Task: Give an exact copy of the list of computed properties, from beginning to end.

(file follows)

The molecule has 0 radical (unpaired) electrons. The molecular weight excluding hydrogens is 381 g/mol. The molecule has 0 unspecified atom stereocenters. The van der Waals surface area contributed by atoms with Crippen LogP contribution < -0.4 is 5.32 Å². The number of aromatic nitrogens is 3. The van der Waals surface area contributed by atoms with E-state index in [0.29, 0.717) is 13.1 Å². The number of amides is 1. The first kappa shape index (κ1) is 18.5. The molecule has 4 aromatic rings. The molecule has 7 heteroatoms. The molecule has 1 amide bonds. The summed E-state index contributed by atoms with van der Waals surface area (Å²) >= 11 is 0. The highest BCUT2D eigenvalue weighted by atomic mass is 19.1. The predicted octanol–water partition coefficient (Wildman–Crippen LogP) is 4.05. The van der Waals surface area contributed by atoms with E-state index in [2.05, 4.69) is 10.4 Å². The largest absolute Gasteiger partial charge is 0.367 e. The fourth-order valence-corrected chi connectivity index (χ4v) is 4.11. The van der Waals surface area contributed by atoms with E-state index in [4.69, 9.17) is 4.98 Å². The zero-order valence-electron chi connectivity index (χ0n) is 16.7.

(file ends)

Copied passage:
The molecule has 0 radical (unpaired) electrons. The molecular weight excluding hydrogens is 381 g/mol. The molecule has 0 unspecified atom stereocenters. The van der Waals surface area contributed by atoms with Crippen LogP contribution < -0.4 is 5.32 Å². The number of aromatic nitrogens is 3. The van der Waals surface area contributed by atoms with E-state index in [0.29, 0.717) is 13.1 Å². The number of amides is 1. The first kappa shape index (κ1) is 18.5. The molecule has 4 aromatic rings. The molecule has 7 heteroatoms. The molecule has 1 amide bonds. The summed E-state index contributed by atoms with van der Waals surface area (Å²) >= 11 is 0. The highest BCUT2D eigenvalue weighted by atomic mass is 19.1. The predicted octanol–water partition coefficient (Wildman–Crippen LogP) is 4.05. The van der Waals surface area contributed by atoms with E-state index in [2.05, 4.69) is 10.4 Å². The largest absolute Gasteiger partial charge is 0.367 e. The fourth-order valence-corrected chi connectivity index (χ4v) is 4.11. The van der Waals surface area contributed by atoms with E-state index in [4.69, 9.17) is 4.98 Å². The zero-order valence-electron chi connectivity index (χ0n) is 16.7.